In refractive surgery, the two top concerns for patients are safety and quality of vision. Therefore, it is also important to further address these issues during a second consultation, this one led by the surgeon. But keep in mind that biased information feels like sales talk to patients. Speak about the advantages and disadvantages of each procedure, and do not be afraid to discuss the risks of laser vision correction and the irreversibility of the procedure in comparison to the removability of phakic lenses like the EVO Visian ICL (STAAR Surgical).

Laser surgery is no longer the holy grail of refractive surgery, especially for millennials, and patients should be well educated on all of the alternatives. In our practice, the initial patient consultation lasts 1 hour, and we charge €37. Between 68% and 75% of patients who come in for a consultation and are good candidates for refractive surgery will undergo some form of vision correction surgery at our practice.

More than 80% of young patients (under 50) who come into the clinic asking for laser vision correction instead opt for the EVO Visian ICL after their first consultation. In many cases, patients had not heard about the technology previously and become interested once they’ve learned about it, mainly because the technology is removable, there is reduced risk for dry eye,1 it does not require tissue excision, and it causes fewer visual side effects (eg, halos and glare) compared with laser vision correction2 (Figure 2).

Figure 2. Google searches for LASIK glare, Visian glare, LASIK starbursts, and Visian starbursts.

The point is that we do not offer the EVO Visian ICL as a second option and only in suspicious corneas. We offer it as the first option, along with other suitable options, and thus also to patients with normal corneas.

The next step of the feel-good patient journey occurs once the optimal method of vision correction is selected. This is the preoperative examination, which is conducted by the operating surgeon. This contact is also a very important part of the journey, as it is the perfect time to discuss risks, expectations, and achievable results. Thereafter, the next steps of the patients’ journey include surgery and postoperative follow-up and continued care. These, as well, have significant impact on the feel-good nature of the patients’ journey.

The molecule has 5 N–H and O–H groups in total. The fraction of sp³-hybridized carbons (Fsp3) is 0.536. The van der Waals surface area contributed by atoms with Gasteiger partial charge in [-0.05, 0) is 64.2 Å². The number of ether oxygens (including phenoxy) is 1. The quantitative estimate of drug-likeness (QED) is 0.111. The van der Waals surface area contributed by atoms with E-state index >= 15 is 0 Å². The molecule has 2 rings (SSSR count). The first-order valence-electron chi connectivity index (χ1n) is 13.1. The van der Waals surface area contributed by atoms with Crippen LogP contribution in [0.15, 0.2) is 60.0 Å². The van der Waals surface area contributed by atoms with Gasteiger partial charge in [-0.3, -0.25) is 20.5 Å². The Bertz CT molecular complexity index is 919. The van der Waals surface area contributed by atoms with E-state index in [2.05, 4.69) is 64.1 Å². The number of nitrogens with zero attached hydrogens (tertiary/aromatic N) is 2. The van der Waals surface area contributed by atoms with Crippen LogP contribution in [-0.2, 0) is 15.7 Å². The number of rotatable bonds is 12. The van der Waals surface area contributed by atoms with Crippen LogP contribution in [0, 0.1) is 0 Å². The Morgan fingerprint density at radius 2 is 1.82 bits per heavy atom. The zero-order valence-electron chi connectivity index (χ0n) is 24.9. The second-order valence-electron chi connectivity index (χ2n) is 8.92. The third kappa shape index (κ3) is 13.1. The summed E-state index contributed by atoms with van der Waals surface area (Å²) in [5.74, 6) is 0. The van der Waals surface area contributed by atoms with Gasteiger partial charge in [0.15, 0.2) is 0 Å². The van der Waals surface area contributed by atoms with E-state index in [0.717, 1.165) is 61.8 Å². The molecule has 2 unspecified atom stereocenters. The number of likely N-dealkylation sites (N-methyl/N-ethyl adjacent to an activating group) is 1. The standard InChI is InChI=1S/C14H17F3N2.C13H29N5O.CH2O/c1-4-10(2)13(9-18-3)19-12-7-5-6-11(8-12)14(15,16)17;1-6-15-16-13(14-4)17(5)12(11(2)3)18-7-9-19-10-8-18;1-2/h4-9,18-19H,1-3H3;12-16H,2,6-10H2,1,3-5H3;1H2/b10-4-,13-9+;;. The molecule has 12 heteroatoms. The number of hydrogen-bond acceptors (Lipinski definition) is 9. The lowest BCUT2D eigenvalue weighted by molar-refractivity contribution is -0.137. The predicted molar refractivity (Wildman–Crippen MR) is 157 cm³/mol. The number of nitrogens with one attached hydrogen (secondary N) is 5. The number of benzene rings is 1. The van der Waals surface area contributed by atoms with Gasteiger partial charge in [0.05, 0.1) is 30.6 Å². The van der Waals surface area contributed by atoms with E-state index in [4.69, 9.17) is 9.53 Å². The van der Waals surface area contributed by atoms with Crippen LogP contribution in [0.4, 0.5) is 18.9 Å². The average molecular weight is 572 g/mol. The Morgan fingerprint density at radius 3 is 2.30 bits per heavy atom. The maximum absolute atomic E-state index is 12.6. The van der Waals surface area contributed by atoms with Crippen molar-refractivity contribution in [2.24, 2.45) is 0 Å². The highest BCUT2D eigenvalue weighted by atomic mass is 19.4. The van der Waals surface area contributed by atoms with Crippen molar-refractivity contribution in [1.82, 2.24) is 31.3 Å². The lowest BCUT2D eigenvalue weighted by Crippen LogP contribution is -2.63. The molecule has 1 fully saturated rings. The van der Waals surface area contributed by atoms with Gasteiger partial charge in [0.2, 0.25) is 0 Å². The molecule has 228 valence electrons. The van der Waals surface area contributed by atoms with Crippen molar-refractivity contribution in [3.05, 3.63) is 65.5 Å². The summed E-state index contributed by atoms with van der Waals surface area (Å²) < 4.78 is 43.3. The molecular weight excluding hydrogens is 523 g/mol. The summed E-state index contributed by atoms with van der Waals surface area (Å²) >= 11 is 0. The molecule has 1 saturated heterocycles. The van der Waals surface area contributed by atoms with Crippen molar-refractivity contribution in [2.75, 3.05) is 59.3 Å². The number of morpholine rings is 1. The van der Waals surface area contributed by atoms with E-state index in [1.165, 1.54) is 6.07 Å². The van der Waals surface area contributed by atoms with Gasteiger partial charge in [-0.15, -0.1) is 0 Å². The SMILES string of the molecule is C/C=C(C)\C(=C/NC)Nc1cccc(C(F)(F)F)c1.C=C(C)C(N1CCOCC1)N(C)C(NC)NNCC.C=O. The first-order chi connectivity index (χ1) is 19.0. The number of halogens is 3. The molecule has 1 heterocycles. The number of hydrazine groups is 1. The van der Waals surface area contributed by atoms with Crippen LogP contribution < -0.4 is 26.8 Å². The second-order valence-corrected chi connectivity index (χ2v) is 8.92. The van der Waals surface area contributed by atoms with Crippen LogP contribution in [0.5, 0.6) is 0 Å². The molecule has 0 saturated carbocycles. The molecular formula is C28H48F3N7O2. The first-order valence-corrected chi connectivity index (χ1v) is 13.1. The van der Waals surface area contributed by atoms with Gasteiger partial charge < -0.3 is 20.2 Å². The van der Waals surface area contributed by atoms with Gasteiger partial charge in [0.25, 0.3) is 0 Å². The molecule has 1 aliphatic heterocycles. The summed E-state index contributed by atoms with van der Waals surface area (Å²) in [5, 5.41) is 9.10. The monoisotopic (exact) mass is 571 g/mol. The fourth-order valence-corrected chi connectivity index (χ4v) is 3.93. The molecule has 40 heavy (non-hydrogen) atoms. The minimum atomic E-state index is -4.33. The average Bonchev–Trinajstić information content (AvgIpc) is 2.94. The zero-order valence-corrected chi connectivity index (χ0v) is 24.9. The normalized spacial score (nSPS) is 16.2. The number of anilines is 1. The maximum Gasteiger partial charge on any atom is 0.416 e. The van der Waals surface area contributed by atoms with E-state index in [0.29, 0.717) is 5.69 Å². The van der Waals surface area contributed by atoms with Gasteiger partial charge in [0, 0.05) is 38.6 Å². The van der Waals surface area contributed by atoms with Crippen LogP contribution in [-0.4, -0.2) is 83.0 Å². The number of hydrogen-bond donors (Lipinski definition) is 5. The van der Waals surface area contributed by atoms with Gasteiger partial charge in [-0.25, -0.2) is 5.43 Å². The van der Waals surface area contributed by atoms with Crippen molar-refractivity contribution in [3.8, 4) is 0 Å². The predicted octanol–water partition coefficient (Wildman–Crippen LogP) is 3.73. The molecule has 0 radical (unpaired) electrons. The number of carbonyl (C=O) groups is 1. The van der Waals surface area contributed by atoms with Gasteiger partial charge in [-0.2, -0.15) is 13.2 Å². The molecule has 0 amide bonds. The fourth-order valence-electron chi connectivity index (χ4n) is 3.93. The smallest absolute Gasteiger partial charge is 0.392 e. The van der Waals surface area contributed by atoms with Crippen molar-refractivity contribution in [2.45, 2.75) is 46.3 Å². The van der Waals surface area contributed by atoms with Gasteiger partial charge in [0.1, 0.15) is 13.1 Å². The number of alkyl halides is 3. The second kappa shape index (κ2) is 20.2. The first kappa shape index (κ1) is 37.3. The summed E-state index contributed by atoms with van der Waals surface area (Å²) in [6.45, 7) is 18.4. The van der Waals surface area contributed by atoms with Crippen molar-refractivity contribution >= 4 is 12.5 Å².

CONCLUSION

There is no magic spell that will bring patients to your practice. In today’s fast-paced and connected world, it is more than likely that patients will be drawn to your practice based on referrals—both word of mouth and world of mouth (ie, the internet). Be sure that your website serves the main function of educating patients and motivating them to come into your practice for a consultation and to learn more. That is the tip of the iceberg of the feel-good patient journey. From there, be sure that you wow patients with your personable and impeccable service and impress them with how you share information on their surgical options. Do not sell one procedure over another, but give patients the information they need to make a well-informed decision.

What makes our clinic unique and what has been the secret to our successful refractive surgery practice is that, of our team members, consisting of 70% opticians, orthoptists, and optometrists and 30% doctors, we all have the respect, the knowledge, the expertise, and the passion to turn our responsibility of helping people see better into a joyful patient experience. When all is said and done, the feel-good patient journey should start with your team and set fire to your patients.

1. Naves JS, Carracedo G, Cacho-Babillo I. Diadenosine nucleotid measurements as dry-eye score in patients after LASIK and ICL surgery. Paper presented at: the American Society of Cataract and Refractive Surgery; 2012.

2. Shin JY, Ahn H, Seo KY, Kim EK, Kim TI. Comparison of higher order aberrations after implantable collamer lens implantation and wavefront-guided LASEK in high myopia. J Refract Surg. 2012;28(2):106-111.

Amir M. Parasta, MD, PhD
  • Medical Director, Munich Eye, Germany
  • Lecturer in Optometry, University of Applied Sciences, Munich, Germany
  • Avicenna Professor in Ophthalmology, State Medical University, Tajikistan
  • Dr.Parasta@augenzentrum.net
  • Financial disclosure: None